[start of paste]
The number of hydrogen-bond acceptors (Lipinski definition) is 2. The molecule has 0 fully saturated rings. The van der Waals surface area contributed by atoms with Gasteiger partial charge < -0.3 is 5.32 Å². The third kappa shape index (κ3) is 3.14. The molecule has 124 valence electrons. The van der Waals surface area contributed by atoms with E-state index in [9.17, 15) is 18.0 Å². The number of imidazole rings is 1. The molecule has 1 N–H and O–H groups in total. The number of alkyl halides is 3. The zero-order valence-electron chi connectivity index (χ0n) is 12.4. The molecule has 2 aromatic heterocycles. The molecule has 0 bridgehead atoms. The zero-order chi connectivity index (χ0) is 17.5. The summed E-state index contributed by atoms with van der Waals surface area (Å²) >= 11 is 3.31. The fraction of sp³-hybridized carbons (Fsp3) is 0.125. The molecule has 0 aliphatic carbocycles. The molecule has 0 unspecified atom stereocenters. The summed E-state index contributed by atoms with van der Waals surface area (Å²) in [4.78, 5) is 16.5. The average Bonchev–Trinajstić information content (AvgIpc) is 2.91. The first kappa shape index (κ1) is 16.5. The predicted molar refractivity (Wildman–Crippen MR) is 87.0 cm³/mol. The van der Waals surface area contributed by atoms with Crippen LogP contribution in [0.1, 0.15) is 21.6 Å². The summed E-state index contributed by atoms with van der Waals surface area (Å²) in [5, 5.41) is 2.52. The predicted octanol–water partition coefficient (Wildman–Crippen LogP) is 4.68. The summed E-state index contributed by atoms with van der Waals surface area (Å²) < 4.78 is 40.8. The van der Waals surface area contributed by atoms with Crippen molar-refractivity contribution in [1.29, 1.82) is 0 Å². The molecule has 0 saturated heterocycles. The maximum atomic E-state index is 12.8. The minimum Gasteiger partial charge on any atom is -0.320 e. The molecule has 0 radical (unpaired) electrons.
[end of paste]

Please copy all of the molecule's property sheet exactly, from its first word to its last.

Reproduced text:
The number of hydrogen-bond acceptors (Lipinski definition) is 2. The molecule has 0 fully saturated rings. The van der Waals surface area contributed by atoms with Gasteiger partial charge < -0.3 is 5.32 Å². The third kappa shape index (κ3) is 3.14. The molecule has 124 valence electrons. The van der Waals surface area contributed by atoms with E-state index in [9.17, 15) is 18.0 Å². The number of imidazole rings is 1. The molecule has 1 N–H and O–H groups in total. The number of alkyl halides is 3. The zero-order valence-electron chi connectivity index (χ0n) is 12.4. The molecule has 2 aromatic heterocycles. The molecule has 0 bridgehead atoms. The zero-order chi connectivity index (χ0) is 17.5. The summed E-state index contributed by atoms with van der Waals surface area (Å²) >= 11 is 3.31. The fraction of sp³-hybridized carbons (Fsp3) is 0.125. The molecule has 0 aliphatic carbocycles. The molecule has 0 unspecified atom stereocenters. The summed E-state index contributed by atoms with van der Waals surface area (Å²) in [4.78, 5) is 16.5. The average Bonchev–Trinajstić information content (AvgIpc) is 2.91. The first kappa shape index (κ1) is 16.5. The predicted molar refractivity (Wildman–Crippen MR) is 87.0 cm³/mol. The van der Waals surface area contributed by atoms with Crippen LogP contribution in [0.1, 0.15) is 21.6 Å². The summed E-state index contributed by atoms with van der Waals surface area (Å²) in [5, 5.41) is 2.52. The predicted octanol–water partition coefficient (Wildman–Crippen LogP) is 4.68. The summed E-state index contributed by atoms with van der Waals surface area (Å²) < 4.78 is 40.8. The van der Waals surface area contributed by atoms with Crippen molar-refractivity contribution in [1.29, 1.82) is 0 Å². The molecule has 0 saturated heterocycles. The maximum atomic E-state index is 12.8. The minimum Gasteiger partial charge on any atom is -0.320 e. The molecule has 0 radical (unpaired) electrons.